Quantification of the lateral migration of red blood cells

Looking for the origin of the depletion layer

200 years ago, Poiseuille observed for the first time the presence of depleted layers in the vicinity of the walls of blood vessels. Through in-vitro experiments, we have characterised the migration mechanism that is at the origin of this phenomenon.

Microvasc. Res. 124, 30 (2019)

Dynamics of red blood cells

a signature of their discreet diversity

Red blood cells have a subtle mechanics which is not fully described yet by current models. We have carried out an extensive experimental study of their dynamics under shear flow, which is very sensitive to their intrinsic properties - that vary from one cell to another. This constitutes a reference work for the validation of new models.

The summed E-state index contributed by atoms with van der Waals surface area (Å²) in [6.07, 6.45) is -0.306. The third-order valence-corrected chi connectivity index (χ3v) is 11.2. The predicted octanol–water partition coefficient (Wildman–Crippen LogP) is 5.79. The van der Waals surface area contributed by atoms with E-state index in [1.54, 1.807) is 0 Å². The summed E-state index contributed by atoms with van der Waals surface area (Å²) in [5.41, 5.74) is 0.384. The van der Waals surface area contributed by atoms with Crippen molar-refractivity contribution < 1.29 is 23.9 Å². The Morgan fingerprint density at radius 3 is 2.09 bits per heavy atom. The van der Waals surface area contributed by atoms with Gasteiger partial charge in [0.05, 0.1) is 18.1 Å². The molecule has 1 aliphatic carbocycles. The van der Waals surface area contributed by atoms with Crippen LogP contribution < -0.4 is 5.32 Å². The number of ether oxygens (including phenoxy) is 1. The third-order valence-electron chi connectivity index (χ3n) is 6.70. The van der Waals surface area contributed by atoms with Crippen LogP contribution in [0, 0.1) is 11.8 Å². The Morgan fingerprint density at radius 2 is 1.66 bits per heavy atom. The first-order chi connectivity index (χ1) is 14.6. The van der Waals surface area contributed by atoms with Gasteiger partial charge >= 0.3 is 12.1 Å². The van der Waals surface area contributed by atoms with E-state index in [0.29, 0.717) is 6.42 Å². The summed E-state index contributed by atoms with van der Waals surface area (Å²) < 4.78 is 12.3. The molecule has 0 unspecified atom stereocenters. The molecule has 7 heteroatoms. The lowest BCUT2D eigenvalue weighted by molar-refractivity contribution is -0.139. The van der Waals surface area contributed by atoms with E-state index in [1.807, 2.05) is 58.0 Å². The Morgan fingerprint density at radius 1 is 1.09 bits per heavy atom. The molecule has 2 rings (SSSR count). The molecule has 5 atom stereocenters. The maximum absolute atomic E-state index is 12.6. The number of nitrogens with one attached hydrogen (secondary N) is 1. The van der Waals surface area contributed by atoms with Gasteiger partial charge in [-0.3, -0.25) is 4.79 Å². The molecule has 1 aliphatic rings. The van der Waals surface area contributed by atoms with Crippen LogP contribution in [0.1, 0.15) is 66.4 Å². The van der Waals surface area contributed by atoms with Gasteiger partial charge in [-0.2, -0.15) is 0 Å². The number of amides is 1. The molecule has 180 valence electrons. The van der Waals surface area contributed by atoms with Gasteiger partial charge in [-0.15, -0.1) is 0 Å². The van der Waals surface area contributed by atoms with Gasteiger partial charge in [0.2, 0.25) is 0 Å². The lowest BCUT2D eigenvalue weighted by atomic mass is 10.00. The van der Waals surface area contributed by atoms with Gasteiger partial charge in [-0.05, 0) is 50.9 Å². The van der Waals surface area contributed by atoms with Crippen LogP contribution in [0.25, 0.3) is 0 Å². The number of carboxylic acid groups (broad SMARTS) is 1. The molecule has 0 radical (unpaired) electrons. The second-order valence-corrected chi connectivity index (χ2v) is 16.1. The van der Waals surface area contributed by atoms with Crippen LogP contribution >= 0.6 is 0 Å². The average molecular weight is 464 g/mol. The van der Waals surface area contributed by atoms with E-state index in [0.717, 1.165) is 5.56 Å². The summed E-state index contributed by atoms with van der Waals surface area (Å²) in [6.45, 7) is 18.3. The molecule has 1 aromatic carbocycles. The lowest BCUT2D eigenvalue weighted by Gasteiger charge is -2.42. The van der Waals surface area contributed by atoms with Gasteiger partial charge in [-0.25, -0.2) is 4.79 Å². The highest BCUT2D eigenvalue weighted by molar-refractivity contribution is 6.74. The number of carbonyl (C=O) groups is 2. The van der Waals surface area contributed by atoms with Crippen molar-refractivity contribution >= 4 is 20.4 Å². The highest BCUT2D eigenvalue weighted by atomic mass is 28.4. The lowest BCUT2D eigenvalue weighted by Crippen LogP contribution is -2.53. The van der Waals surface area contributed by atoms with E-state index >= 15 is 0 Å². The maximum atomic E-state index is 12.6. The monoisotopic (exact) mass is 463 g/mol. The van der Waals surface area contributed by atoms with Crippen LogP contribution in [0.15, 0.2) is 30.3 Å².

J. Fluid Mech. 864, 408 (2019)

Phase separation of blood at bifurcations

Inversion of the usual separation law at low hematocrits

At the level of a bifurcation where the flows split unequally, red blood cells flow in such a way that the cell concentration often increases in the high flow rate branch. This splitting strongly depends on the upstream organization of the cell suspension. In some cases (high confinement and low concentration), a reverse effect is observed.

Microvasc. Research 105, 40 (2016)

Protein-induced clustering of red blood cells in microcapillaries

Plasma proteins cause red blood cells to form clusters called rouleaux which are usually assumed to be disaggregated in the circulation due to shear forces. However, despite the large shear rates present in microcapillaries, the presence of either fibrinogen or the synthetic polymer dextran leads to an enhanced formation of robust clusters.

Sci. Rep. 4, 4348 (2014)

These clusters are initiated by hydrodynamic interactions, which also contribute to their stabilization, in parallel to the adhesion-induced stabilization.

Soft Matter 12, 8235 (2016)